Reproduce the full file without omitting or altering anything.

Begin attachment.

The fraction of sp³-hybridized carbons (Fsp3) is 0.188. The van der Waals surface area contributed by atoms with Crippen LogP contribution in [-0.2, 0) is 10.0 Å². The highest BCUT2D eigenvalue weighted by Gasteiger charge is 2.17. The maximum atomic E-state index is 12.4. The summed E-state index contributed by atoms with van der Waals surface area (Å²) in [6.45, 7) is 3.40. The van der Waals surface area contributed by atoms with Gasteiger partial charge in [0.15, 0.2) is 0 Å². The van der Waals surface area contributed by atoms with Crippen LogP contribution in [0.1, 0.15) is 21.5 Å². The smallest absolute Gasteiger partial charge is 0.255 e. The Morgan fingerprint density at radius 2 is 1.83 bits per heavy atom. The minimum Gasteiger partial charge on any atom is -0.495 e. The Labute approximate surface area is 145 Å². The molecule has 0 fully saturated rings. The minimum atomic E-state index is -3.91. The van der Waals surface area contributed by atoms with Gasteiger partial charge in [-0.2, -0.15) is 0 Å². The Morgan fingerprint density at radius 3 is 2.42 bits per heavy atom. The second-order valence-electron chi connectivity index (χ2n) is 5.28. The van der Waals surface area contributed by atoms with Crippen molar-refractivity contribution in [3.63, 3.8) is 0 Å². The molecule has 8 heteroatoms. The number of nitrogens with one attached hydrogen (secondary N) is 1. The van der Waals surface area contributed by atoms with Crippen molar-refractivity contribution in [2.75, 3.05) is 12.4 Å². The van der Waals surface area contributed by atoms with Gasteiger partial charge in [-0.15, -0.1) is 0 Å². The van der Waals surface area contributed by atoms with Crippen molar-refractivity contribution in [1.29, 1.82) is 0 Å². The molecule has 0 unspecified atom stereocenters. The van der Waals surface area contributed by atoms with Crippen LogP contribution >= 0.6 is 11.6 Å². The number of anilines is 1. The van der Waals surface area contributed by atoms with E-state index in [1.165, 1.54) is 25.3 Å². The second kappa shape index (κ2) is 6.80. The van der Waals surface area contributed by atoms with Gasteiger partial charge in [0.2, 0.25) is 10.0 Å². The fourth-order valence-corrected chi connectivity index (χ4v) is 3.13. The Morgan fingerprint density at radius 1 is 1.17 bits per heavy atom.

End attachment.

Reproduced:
The fraction of sp³-hybridized carbons (Fsp3) is 0.188. The van der Waals surface area contributed by atoms with Crippen LogP contribution in [-0.2, 0) is 10.0 Å². The highest BCUT2D eigenvalue weighted by Gasteiger charge is 2.17. The maximum atomic E-state index is 12.4. The summed E-state index contributed by atoms with van der Waals surface area (Å²) in [6.45, 7) is 3.40. The van der Waals surface area contributed by atoms with Gasteiger partial charge in [0.15, 0.2) is 0 Å². The van der Waals surface area contributed by atoms with Crippen LogP contribution in [0.1, 0.15) is 21.5 Å². The smallest absolute Gasteiger partial charge is 0.255 e. The Morgan fingerprint density at radius 2 is 1.83 bits per heavy atom. The minimum Gasteiger partial charge on any atom is -0.495 e. The Labute approximate surface area is 145 Å². The molecule has 0 fully saturated rings. The minimum atomic E-state index is -3.91. The van der Waals surface area contributed by atoms with Gasteiger partial charge in [-0.2, -0.15) is 0 Å². The Morgan fingerprint density at radius 3 is 2.42 bits per heavy atom. The second-order valence-electron chi connectivity index (χ2n) is 5.28. The van der Waals surface area contributed by atoms with Crippen molar-refractivity contribution in [3.63, 3.8) is 0 Å². The molecule has 8 heteroatoms. The number of nitrogens with one attached hydrogen (secondary N) is 1. The van der Waals surface area contributed by atoms with Crippen molar-refractivity contribution in [2.75, 3.05) is 12.4 Å². The van der Waals surface area contributed by atoms with Gasteiger partial charge in [-0.15, -0.1) is 0 Å². The van der Waals surface area contributed by atoms with Crippen molar-refractivity contribution in [1.29, 1.82) is 0 Å². The molecule has 0 unspecified atom stereocenters. The van der Waals surface area contributed by atoms with Crippen LogP contribution >= 0.6 is 11.6 Å². The number of anilines is 1. The van der Waals surface area contributed by atoms with E-state index in [1.165, 1.54) is 25.3 Å². The second kappa shape index (κ2) is 6.80. The van der Waals surface area contributed by atoms with Gasteiger partial charge in [0.2, 0.25) is 10.0 Å². The fourth-order valence-corrected chi connectivity index (χ4v) is 3.13. The Morgan fingerprint density at radius 1 is 1.17 bits per heavy atom.